(18) When the spot on the boil was somewhat dark (v. 21) the person under examination was as a suspect to be shut up seven days. This dark color of the boil types that there is such a condition in the selfishness under observation as to warrant the fear that the pertinent person is perhaps an antitypical leper, hence must be kept under such restraint as the surveillance at hand warrants. The seven days represent a full time for the matter at hand to develop. The investigating priest, therefore, is to continue holding the person under observation and put on him the pertinent restraints, until a full time for his case to develop has been given to him. If, after the typical seven days, the bright spot in the boil had spread much in the skin (v. 22), the priest was to pronounce the person a leper, because such spreading abroad implied that the leprosy was more than skin deep and that it turned the hair white. So in the antitype, if under the further observation of the examining priest persistent revolution against the Lord's teachings and arrangements manifests itself, the antitypical priest is to declare the one examined to have Great Company uncleanness (v. 22). But, if during the period of observation, the bright spot did not spread and thus did not go deeper than the skin nor turn the hair white (v. 23), the examining priest was to pronounce the person clean. In the antitype, if the selfishness under seasonable observation shows no increase of a kind that produces persistent revolutionism against the Truth and its arrangements, the brother or sister under observation should be regarded free from Great Company uncleanness. In the type the boil was to be considered a burning, but not a leprous one. In the antitype the case should be considered as a form of selfishness that does not bring with it the loss of the crown.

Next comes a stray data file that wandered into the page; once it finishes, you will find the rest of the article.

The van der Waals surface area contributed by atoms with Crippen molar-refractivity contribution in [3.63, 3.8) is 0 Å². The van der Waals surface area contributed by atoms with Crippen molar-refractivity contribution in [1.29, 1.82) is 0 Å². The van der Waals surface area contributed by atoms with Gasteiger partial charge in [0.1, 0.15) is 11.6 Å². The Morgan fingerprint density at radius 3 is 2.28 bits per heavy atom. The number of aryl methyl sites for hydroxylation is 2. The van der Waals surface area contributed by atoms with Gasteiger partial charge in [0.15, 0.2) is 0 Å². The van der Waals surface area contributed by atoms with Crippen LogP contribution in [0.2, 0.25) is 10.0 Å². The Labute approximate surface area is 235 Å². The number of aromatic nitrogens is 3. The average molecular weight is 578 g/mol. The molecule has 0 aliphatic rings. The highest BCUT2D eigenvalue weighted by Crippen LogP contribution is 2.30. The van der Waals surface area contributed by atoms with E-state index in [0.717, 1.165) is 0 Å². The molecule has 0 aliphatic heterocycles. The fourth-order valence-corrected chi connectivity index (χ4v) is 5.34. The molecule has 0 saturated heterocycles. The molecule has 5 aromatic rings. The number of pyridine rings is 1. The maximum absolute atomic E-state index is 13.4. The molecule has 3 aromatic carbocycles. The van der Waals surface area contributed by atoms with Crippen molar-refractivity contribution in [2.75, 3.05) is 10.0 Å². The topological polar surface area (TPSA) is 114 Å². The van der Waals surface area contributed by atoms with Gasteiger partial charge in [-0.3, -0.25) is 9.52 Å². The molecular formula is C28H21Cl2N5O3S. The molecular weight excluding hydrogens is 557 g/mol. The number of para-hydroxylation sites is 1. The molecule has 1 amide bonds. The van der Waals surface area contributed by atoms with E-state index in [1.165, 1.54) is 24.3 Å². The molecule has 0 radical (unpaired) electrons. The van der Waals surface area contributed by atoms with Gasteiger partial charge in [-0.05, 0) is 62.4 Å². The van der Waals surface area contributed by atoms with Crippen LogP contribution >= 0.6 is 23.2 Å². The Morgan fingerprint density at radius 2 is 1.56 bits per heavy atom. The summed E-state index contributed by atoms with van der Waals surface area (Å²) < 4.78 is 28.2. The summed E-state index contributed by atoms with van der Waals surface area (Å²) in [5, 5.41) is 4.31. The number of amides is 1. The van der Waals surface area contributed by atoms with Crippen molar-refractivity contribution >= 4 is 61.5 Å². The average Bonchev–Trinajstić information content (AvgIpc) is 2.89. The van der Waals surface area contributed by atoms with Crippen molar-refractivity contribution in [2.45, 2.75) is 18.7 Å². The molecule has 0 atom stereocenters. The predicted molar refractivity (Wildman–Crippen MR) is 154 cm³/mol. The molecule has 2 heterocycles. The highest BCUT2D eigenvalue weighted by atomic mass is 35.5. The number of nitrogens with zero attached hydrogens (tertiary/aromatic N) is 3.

(19) The third form of leprosy is brought to our attention in vs. 24-28—a hot burning. We understand that in these verses worldliness as a form of Great



Company uncleanness is typed. That worldliness is also a form of Great Company uncleanness literal passages of the Scriptures teach. We will refer to some of these in proof of this fact, which will also corroborate our thought that the four forms of Great Company uncleanness are set forth in Lev. 13 and 14, so far as the antitypes of leprosy in persons are concerned. This is proved in Matt. 13: 22. The four kinds of soil (Matt. 13: 3-8, 18-23) represent the heart condition of the four classes who hear the Word: the hypocrites (vs. 4, 19), the tentatively justified (vs. 5, 20, 21), the Great Company (vs. 7, 22) and the Little Flock (vs. 8, 23). Please note how worldliness is said in v. 22 to be characteristic of the Great Company—the care of this world and the deceitfulness of riches. Mark 4: 19 adds, lusts of other things, and Luke 8: 14 adds, pleasures of this life. All four of these particulars are worldliness as a characteristic of Great Company uncleanness. Luke 21: 34 enumerates the following forms of worldliness: surfeiting, drunkenness and cares of this life, as characteristics of crown-losers, especially of those of them who are foolish virgins. Jas. 4: 4 points out that worldliness makes symbolic virgins, symbolic adulteresses—Great Company members. These Scriptures are sufficient to prove that worldliness is a form of Great Company uncleanness. We, therefore, understand that it as such is typed in vs. 24-28. Certainly, worldliness in a new creature is a burning fire, the literal rendering of the expression rendered hot burning (v. 24). It often manifests willfulness (quick flesh that burneth). It certainly often has the antitypical white bright spot, somewhat reddish, or white, which colors prove it to be properly leprosy-suspect—the appearance of Great Company uncleanness. In the type such a case had to be brought to the priest for examination (v. 25). So such a degree of worldliness in a new creature as properly arouses in a true priest the fear that its possessor